Stress – Friend not Foe


By Ami Mane (Student Intern)

Stress is a common part of life, and fully understanding how your body responds in stress and thoughts relating to it can be helpful. Kelly McGonigal’s (Health Psychologist) TED Talk “How to Make Stress Your Friend”

introduces how thoughts relate to stress and their impact on the body. Stress can result in sweaty palms, a pounding heart, racing mind, however excess stress can have other symptoms such as detrimental effects to the nervous system, damage to the organs, accelerated ageing and more. Individuals that experience ongoing stress regularly, may find that they worry about the health repercussions. High blood pressure, heart conditions, diabetes and obesity are all conditions that have been linked to high stress. Indeed, approximately 110 million people die worldwide every year due to stress related effects, that is seven people every two seconds. This statistic is something that has been extensively researched in conjunction with how this number can be reduced with various stress-reducing activities.

McGonigal discusses a survey of 30,000 adults in the US about their stress levels, asking the question “do you believe stress is harmful to your health?” For the next 8 years, these adults were tracked and public health records were checked to see who had died from stress related causes. They found that 43% of individuals that had experienced a high degree of stress in the previous years, had an increased chance of dying. However, this only happened to the people that believed stress was having a negative impact on their health. In other words, people that experienced a lot of stress but did not believe it was harmful to their health were no more likely to die from stress related deaths than individuals that experienced very little stress. In fact, these individuals had the lowest risk of dying out of everyone in the study, including low-stress individuals.

This leads us to the question: Is changing the way you think about stress better for your health? McGonigal says “Yes!!!” If you change your attitude to stress, your body, in turn, it is likely to change its response to stress. For example, if you are in a stressful exam situation, many will typically view this pressure and anxiety as a stressful and negative experience. However, instead of viewing these responses as bad, you can view them in a different way. You change your attitude to believing this stress is preparing you for something, energising your body and getting you prepared for a challenge. If you view stress as courage, confidence, not fear, your body will too. When your body goes into a stress response to a situation, the heart rate increases and blood vessels will constrict. This is part of the reason stress is often associated with cardiovascular disease. When an individual views a stress response as a helpful form of courage, the blood vessels stay relaxed. This demonstrates that the way you think about stress matters!!!! For some, it may be the difference between having a stress-induced heart attack in your 50s or living well until your older age.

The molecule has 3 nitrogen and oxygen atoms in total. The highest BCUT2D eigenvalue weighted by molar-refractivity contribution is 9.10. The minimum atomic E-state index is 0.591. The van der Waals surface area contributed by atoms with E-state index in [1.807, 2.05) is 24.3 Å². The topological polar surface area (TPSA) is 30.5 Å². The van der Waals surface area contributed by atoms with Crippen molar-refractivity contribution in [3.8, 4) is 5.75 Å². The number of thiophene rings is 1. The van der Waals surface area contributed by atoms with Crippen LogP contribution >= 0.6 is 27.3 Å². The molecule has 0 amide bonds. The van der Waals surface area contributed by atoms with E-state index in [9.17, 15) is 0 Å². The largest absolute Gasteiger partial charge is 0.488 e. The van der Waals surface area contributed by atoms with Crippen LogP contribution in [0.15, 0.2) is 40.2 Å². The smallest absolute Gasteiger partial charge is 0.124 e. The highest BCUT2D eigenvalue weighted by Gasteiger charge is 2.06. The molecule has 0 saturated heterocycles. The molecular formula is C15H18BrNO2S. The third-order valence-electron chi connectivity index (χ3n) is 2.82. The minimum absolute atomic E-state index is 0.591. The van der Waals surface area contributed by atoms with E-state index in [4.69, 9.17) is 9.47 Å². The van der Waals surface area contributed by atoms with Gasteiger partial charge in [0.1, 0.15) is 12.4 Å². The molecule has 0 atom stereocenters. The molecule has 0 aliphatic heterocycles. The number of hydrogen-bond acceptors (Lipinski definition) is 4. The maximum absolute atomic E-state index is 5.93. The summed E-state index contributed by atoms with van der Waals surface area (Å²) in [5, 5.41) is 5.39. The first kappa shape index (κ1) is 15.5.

Oxytocin, sometimes referred to as the cuddle or love hormone, can prime you to strengthen your social relationships. It makes you crave physical contact. Oxytocin increases empathy, care and compassion. Many do not know that oxytocin is also a stress hormone. Oxytocin is pumped out of the pituitary gland when you are stressed, and when released it pushes you in the direction of seeking support from people around you. Telling others how you feel rather than keeping it to yourself helps you surround yourself with people that can support you, ultimately decreasing stress. Social and physical contact releases oxytocin, and oxytocin acts as a natural anti-inflammatory protecting your cardiovascular system from the negative effects of stress. It helps your heart cells heal from stress induced damage, essentially. This effect was supported by another study that assessed a group of around 1000 adults asking how much stress they have experienced in the past year, as well as, how much time they had spent helping neighbours, family and friends. They found that for major life stressors (such as family crises or financial issues) this increased the chance of death by 30%. However, individuals that spent time caring for others had no stress-related increase in chance of dying. Therefore, spending time caring for others and viewing your stress response as helpful can assist with well-being. Being compassionate to your body responses in stress can also be helpful and coping statements can assist this. For example, “It is ok that my body is responding this way” and McGonigal says “this is my body helping me rise to this challenge!”